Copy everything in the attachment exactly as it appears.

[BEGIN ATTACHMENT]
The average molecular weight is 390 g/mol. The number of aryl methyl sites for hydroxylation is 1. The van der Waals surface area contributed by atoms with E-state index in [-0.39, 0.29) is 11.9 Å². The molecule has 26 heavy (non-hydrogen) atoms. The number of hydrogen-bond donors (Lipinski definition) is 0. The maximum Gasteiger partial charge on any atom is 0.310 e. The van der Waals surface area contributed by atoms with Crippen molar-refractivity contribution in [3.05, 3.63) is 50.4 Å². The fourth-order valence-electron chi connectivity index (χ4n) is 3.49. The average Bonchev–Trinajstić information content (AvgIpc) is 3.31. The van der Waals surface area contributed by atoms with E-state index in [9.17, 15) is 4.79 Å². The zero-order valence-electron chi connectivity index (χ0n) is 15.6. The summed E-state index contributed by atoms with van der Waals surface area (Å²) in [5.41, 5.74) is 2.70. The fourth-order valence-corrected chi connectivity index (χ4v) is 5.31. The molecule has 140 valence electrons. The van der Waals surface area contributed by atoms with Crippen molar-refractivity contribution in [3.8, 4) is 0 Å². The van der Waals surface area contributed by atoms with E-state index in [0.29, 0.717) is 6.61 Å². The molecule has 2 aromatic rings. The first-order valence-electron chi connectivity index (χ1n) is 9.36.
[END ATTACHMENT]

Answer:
The average molecular weight is 390 g/mol. The number of aryl methyl sites for hydroxylation is 1. The van der Waals surface area contributed by atoms with E-state index in [-0.39, 0.29) is 11.9 Å². The molecule has 26 heavy (non-hydrogen) atoms. The number of hydrogen-bond donors (Lipinski definition) is 0. The maximum Gasteiger partial charge on any atom is 0.310 e. The van der Waals surface area contributed by atoms with Crippen molar-refractivity contribution in [3.05, 3.63) is 50.4 Å². The fourth-order valence-electron chi connectivity index (χ4n) is 3.49. The average Bonchev–Trinajstić information content (AvgIpc) is 3.31. The van der Waals surface area contributed by atoms with E-state index in [9.17, 15) is 4.79 Å². The zero-order valence-electron chi connectivity index (χ0n) is 15.6. The summed E-state index contributed by atoms with van der Waals surface area (Å²) in [5.41, 5.74) is 2.70. The fourth-order valence-corrected chi connectivity index (χ4v) is 5.31. The molecule has 140 valence electrons. The van der Waals surface area contributed by atoms with Crippen molar-refractivity contribution in [3.8, 4) is 0 Å². The van der Waals surface area contributed by atoms with E-state index in [0.29, 0.717) is 6.61 Å². The molecule has 2 aromatic rings. The first-order valence-electron chi connectivity index (χ1n) is 9.36.